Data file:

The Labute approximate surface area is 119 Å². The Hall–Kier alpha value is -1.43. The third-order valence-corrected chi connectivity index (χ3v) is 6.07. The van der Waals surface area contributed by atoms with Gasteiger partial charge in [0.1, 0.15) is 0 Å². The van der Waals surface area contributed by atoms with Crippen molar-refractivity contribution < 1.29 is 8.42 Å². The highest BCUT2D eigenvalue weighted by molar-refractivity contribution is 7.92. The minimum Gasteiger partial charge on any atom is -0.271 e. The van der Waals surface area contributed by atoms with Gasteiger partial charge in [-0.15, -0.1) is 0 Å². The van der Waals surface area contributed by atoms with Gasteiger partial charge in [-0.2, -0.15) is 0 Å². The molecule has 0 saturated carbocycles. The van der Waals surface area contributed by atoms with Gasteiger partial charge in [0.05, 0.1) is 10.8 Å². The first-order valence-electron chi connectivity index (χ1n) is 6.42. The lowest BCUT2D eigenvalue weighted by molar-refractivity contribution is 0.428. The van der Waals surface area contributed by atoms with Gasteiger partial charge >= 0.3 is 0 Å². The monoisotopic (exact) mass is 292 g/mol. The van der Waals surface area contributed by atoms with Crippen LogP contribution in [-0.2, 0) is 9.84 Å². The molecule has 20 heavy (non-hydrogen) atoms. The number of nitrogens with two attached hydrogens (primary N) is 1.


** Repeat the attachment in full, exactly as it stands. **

The Labute approximate surface area is 119 Å². The Hall–Kier alpha value is -1.43. The third-order valence-corrected chi connectivity index (χ3v) is 6.07. The van der Waals surface area contributed by atoms with Gasteiger partial charge in [0.1, 0.15) is 0 Å². The van der Waals surface area contributed by atoms with Crippen molar-refractivity contribution < 1.29 is 8.42 Å². The highest BCUT2D eigenvalue weighted by molar-refractivity contribution is 7.92. The minimum Gasteiger partial charge on any atom is -0.271 e. The van der Waals surface area contributed by atoms with Gasteiger partial charge in [-0.15, -0.1) is 0 Å². The van der Waals surface area contributed by atoms with Gasteiger partial charge in [-0.2, -0.15) is 0 Å². The molecule has 0 saturated carbocycles. The van der Waals surface area contributed by atoms with Gasteiger partial charge in [0.05, 0.1) is 10.8 Å². The first-order valence-electron chi connectivity index (χ1n) is 6.42. The lowest BCUT2D eigenvalue weighted by molar-refractivity contribution is 0.428. The van der Waals surface area contributed by atoms with Gasteiger partial charge >= 0.3 is 0 Å². The monoisotopic (exact) mass is 292 g/mol. The van der Waals surface area contributed by atoms with Crippen LogP contribution in [-0.2, 0) is 9.84 Å². The molecule has 20 heavy (non-hydrogen) atoms. The number of nitrogens with two attached hydrogens (primary N) is 1.